Not only do I need diversity, I need pop culture to accept masculine and feminine features as equal. I need female characters who aren't put down for being flawed. I need a well-written book that isn't all about the girl finding romance. I need female characters who aren't bashed for the same characteristics men are praised for. A novel is not the place for a shallow character who can't decide which boy she should date (what makes it worse is that my description can be about several different popular books in the YA genre). The Young Adult book target audience shouldn't look at these  female characters and think that they are perfect role models and that they need to be like them. As Erika said, having specific characteristics isn't realistic. Being labeled so easily shouldn't be what's imprinted on a young girl/boy's mind. I would say the Percy Jackson and the Olympians/Heroes of Olympus does an 'alright' job with female diversity. I also think the new Ms. Marvel comics have great potential (I've only read the first issue as of now). I think it shows just what a sorry state the genre is in that I can't think of any more right now off the top of my head.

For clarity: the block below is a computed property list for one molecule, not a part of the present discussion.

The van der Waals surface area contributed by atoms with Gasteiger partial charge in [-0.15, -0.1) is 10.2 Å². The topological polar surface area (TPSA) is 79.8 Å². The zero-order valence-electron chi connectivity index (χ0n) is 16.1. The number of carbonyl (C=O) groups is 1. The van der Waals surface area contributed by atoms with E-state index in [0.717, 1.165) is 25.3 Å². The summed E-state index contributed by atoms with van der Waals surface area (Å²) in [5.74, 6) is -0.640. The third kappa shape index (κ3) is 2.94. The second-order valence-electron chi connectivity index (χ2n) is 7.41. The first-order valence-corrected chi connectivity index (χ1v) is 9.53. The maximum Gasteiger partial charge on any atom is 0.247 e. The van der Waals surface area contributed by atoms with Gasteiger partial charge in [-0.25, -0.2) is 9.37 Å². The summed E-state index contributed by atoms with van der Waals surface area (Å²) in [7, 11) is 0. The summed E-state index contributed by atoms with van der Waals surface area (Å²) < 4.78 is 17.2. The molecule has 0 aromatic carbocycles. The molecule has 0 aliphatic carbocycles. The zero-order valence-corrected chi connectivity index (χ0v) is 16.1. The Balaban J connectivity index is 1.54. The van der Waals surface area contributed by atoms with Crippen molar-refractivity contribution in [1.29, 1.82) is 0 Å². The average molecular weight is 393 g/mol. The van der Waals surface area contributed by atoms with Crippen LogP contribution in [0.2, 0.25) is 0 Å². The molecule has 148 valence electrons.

Friday, December 25, 2015

Review: Reboot by Amy Tintera

Reboot by Amy Tintera
Published: May 7, 2013
Publisher: HarperTeen
Pages: 365 (Paperback)
Series: Reboot #1
Source: Bought
My Rating: 3 of 5 stars
Five years ago, Wren Connolly was shot three times in the chest. After 178 minutes she came back as a Reboot: stronger, faster, able to heal, but also less emotional. The longer Reboots are under, the less human they are when they return- making Wren 178 the deadliest Reboot in the Republic of Texas. Now seventeen years old, her favorite part of her job is training new Reboots, but her latest newbie is the worst she's ever seen.

 As a 22, Callum Reyes is practically still human. His reflexes are too slow, he's always asking pesky questions, and his ever-present smile is freaking Wren out. And yet... he's still her newbie. When Callum falls short of Reboot standards, Wren is told to eliminate him. 

But the perfect soldier is done taking orders. 

Tuesday, November 10, 2015

Review: The Sword of Summer by Rick Riordan